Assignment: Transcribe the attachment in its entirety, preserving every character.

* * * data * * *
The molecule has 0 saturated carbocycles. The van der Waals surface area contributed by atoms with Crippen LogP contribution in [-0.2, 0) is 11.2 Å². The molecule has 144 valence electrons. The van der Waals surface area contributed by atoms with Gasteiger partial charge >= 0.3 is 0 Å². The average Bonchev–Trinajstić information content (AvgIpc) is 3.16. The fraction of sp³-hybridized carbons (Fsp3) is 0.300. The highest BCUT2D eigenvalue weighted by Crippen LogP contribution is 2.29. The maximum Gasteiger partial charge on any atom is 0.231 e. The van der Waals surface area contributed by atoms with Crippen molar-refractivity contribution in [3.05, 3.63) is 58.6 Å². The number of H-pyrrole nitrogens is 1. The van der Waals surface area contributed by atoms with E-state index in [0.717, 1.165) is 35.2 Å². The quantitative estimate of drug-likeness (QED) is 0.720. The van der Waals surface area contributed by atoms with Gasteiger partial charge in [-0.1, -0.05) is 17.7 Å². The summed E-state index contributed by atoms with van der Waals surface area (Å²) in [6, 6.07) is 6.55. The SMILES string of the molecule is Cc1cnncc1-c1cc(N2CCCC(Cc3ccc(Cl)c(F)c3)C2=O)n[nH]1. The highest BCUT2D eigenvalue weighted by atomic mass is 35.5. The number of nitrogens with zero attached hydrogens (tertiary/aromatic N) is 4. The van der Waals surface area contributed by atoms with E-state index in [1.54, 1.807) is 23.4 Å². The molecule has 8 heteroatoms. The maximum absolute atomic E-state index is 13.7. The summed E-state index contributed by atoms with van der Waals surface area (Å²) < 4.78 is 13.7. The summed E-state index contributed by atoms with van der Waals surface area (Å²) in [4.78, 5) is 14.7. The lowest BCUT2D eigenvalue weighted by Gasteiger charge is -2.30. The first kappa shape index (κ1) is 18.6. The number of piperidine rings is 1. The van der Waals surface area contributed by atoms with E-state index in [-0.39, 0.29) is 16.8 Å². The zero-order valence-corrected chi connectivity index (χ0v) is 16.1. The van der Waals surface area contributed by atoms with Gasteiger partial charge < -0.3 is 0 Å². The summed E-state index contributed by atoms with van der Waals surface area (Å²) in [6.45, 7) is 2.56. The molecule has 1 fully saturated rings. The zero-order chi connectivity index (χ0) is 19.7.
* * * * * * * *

The molecule has 0 saturated carbocycles. The van der Waals surface area contributed by atoms with Crippen LogP contribution in [-0.2, 0) is 11.2 Å². The molecule has 144 valence electrons. The van der Waals surface area contributed by atoms with Gasteiger partial charge >= 0.3 is 0 Å². The average Bonchev–Trinajstić information content (AvgIpc) is 3.16. The fraction of sp³-hybridized carbons (Fsp3) is 0.300. The highest BCUT2D eigenvalue weighted by Crippen LogP contribution is 2.29. The maximum Gasteiger partial charge on any atom is 0.231 e. The van der Waals surface area contributed by atoms with Crippen molar-refractivity contribution in [3.05, 3.63) is 58.6 Å². The number of H-pyrrole nitrogens is 1. The van der Waals surface area contributed by atoms with E-state index in [0.717, 1.165) is 35.2 Å². The quantitative estimate of drug-likeness (QED) is 0.720. The van der Waals surface area contributed by atoms with Gasteiger partial charge in [-0.1, -0.05) is 17.7 Å². The summed E-state index contributed by atoms with van der Waals surface area (Å²) in [6, 6.07) is 6.55. The SMILES string of the molecule is Cc1cnncc1-c1cc(N2CCCC(Cc3ccc(Cl)c(F)c3)C2=O)n[nH]1. The highest BCUT2D eigenvalue weighted by atomic mass is 35.5. The number of nitrogens with zero attached hydrogens (tertiary/aromatic N) is 4. The van der Waals surface area contributed by atoms with E-state index in [1.54, 1.807) is 23.4 Å². The molecule has 8 heteroatoms. The maximum absolute atomic E-state index is 13.7. The summed E-state index contributed by atoms with van der Waals surface area (Å²) < 4.78 is 13.7. The summed E-state index contributed by atoms with van der Waals surface area (Å²) in [4.78, 5) is 14.7. The lowest BCUT2D eigenvalue weighted by Gasteiger charge is -2.30. The first kappa shape index (κ1) is 18.6. The number of piperidine rings is 1. The van der Waals surface area contributed by atoms with E-state index in [-0.39, 0.29) is 16.8 Å². The zero-order valence-corrected chi connectivity index (χ0v) is 16.1. The van der Waals surface area contributed by atoms with Gasteiger partial charge < -0.3 is 0 Å². The summed E-state index contributed by atoms with van der Waals surface area (Å²) in [6.45, 7) is 2.56. The molecule has 1 fully saturated rings. The zero-order chi connectivity index (χ0) is 19.7.